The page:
Tract housing

Tract housing is a type of housing development in which multiple similar homes are built on a tract (area) of land that is subdivided into individual small lots. Tract housing developments are found in world suburb developments that were modeled on the "Levittown" concept and sometimes encompass large areas of dozens of square miles.[1][2]

Aerial view of housing developments near Markham, Ontario, Canada.


Tract housing evolved in the 1940s when the demand for cheap housing skyrocketed. Economies of scale meant that large numbers of identical homes could be built faster and more cheaply to fulfill the growing demand. Developers would purchase a dozen or more adjacent lots and conduct the building construction as an assembly-line process.[3]

Tract housing development makes use of few architectural designs, and labor costs are reduced because workers need to learn the skills and movements of constructing only those designs rather than repeat the learning curve. In addition, as all homes in the development will be built at the same time, the cost of purchasing and transporting building supplies may be reduced due to economies of scale. Components such as roof trusses, plumbing, and stair systems are often prefabricated in factories and installed on-site. This allows builders to offer lower prices, which in turn can make homes affordable to a larger percentage of the population. Early tract homes were often identical, but many tracts since the late 20th century have several designs and other variations in footprint, roof form, and materials, along with options such as garage bays, for a more diverse appearance.[3]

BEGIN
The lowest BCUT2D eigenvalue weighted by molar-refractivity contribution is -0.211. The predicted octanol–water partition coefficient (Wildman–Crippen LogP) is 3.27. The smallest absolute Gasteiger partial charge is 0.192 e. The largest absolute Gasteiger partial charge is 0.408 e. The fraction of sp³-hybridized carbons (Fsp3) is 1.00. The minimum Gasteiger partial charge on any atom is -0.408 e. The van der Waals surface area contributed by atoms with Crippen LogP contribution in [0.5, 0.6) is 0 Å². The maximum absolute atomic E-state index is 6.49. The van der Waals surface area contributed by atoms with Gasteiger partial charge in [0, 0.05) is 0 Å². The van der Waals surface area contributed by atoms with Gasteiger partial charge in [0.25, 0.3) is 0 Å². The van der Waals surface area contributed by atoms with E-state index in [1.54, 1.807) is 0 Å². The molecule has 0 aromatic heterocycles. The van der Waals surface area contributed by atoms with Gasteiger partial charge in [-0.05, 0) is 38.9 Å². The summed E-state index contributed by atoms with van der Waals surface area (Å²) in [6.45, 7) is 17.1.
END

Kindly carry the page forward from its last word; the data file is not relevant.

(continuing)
A tract housing development in San Jose, California, United States

The concept of tract housing is occasionally mocked in North American popular culture as the basis of suburbia; notable examples are the songs "Little Boxes" by Malvina Reynolds, "Suburbia" by the Pet Shop Boys and "Subdivisions" by Rush. It is also often criticized by city planners and architects, as its construction tends to overlook required elements of successful community building, instead creating a homogeneous residential neighborhood with no local employment, commerce, services, or attractions within close commuting distance. This leads to a heavy reliance on automobile travel, as residents are unable to address any of these needs locally.[4]

See alsoEdit


  1. ^ "Why do cookie-cutter neighborhoods exist?". HowStuffWorks. 2012-05-02. Retrieved 2017-03-23.
  2. ^ "15 Milestones That Changed Housing". 2002-03-13. Retrieved 2017-03-23.
  3. ^ a b Custer, Jack (August 1988). Orange Coast Magazine: Customizing your tract home. Emmis Communications. p. 160.
  4. ^ "Why commuting costs can make the 'burbs more expensive than living downtown". Retrieved 10 April 2018 – via The Globe and Mail.